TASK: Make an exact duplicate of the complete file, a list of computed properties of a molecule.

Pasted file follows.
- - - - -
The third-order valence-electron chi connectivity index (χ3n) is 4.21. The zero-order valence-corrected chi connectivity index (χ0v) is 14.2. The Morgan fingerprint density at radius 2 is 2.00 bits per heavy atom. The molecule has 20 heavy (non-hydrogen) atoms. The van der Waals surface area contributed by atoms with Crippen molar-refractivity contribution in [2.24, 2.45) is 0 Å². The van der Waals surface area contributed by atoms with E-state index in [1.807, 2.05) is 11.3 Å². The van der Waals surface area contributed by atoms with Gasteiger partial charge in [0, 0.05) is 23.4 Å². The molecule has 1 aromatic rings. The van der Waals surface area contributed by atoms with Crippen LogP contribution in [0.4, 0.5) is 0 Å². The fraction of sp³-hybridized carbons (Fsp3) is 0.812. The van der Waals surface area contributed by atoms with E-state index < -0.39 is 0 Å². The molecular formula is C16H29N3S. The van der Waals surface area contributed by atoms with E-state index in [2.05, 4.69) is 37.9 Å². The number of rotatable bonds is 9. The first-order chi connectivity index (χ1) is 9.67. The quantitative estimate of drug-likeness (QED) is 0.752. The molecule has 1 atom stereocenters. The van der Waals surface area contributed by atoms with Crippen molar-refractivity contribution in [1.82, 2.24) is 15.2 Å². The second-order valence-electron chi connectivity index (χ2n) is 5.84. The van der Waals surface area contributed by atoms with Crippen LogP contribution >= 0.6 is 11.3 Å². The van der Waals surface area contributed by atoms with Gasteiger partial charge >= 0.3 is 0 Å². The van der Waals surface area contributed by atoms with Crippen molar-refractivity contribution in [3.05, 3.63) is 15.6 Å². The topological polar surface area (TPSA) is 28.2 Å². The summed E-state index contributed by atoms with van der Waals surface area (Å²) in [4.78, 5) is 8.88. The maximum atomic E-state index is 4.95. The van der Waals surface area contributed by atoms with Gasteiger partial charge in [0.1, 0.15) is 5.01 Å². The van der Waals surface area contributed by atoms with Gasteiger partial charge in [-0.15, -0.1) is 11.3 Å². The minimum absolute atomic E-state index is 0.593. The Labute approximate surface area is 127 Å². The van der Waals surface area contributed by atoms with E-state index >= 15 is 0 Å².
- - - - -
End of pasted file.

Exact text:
The third-order valence-electron chi connectivity index (χ3n) is 4.21. The zero-order valence-corrected chi connectivity index (χ0v) is 14.2. The Morgan fingerprint density at radius 2 is 2.00 bits per heavy atom. The molecule has 20 heavy (non-hydrogen) atoms. The van der Waals surface area contributed by atoms with Crippen molar-refractivity contribution in [2.24, 2.45) is 0 Å². The van der Waals surface area contributed by atoms with E-state index in [1.807, 2.05) is 11.3 Å². The van der Waals surface area contributed by atoms with Gasteiger partial charge in [0, 0.05) is 23.4 Å². The molecule has 1 aromatic rings. The van der Waals surface area contributed by atoms with Crippen LogP contribution in [0.4, 0.5) is 0 Å². The fraction of sp³-hybridized carbons (Fsp3) is 0.812. The van der Waals surface area contributed by atoms with E-state index < -0.39 is 0 Å². The molecular formula is C16H29N3S. The van der Waals surface area contributed by atoms with E-state index in [2.05, 4.69) is 37.9 Å². The number of rotatable bonds is 9. The first-order chi connectivity index (χ1) is 9.67. The quantitative estimate of drug-likeness (QED) is 0.752. The molecule has 1 atom stereocenters. The van der Waals surface area contributed by atoms with Crippen molar-refractivity contribution in [1.82, 2.24) is 15.2 Å². The second-order valence-electron chi connectivity index (χ2n) is 5.84. The van der Waals surface area contributed by atoms with Crippen LogP contribution >= 0.6 is 11.3 Å². The van der Waals surface area contributed by atoms with Gasteiger partial charge >= 0.3 is 0 Å². The van der Waals surface area contributed by atoms with Crippen molar-refractivity contribution in [3.05, 3.63) is 15.6 Å². The topological polar surface area (TPSA) is 28.2 Å². The summed E-state index contributed by atoms with van der Waals surface area (Å²) in [4.78, 5) is 8.88. The maximum atomic E-state index is 4.95. The van der Waals surface area contributed by atoms with Gasteiger partial charge in [0.1, 0.15) is 5.01 Å². The van der Waals surface area contributed by atoms with Gasteiger partial charge in [-0.15, -0.1) is 11.3 Å². The minimum absolute atomic E-state index is 0.593. The Labute approximate surface area is 127 Å². The van der Waals surface area contributed by atoms with E-state index >= 15 is 0 Å².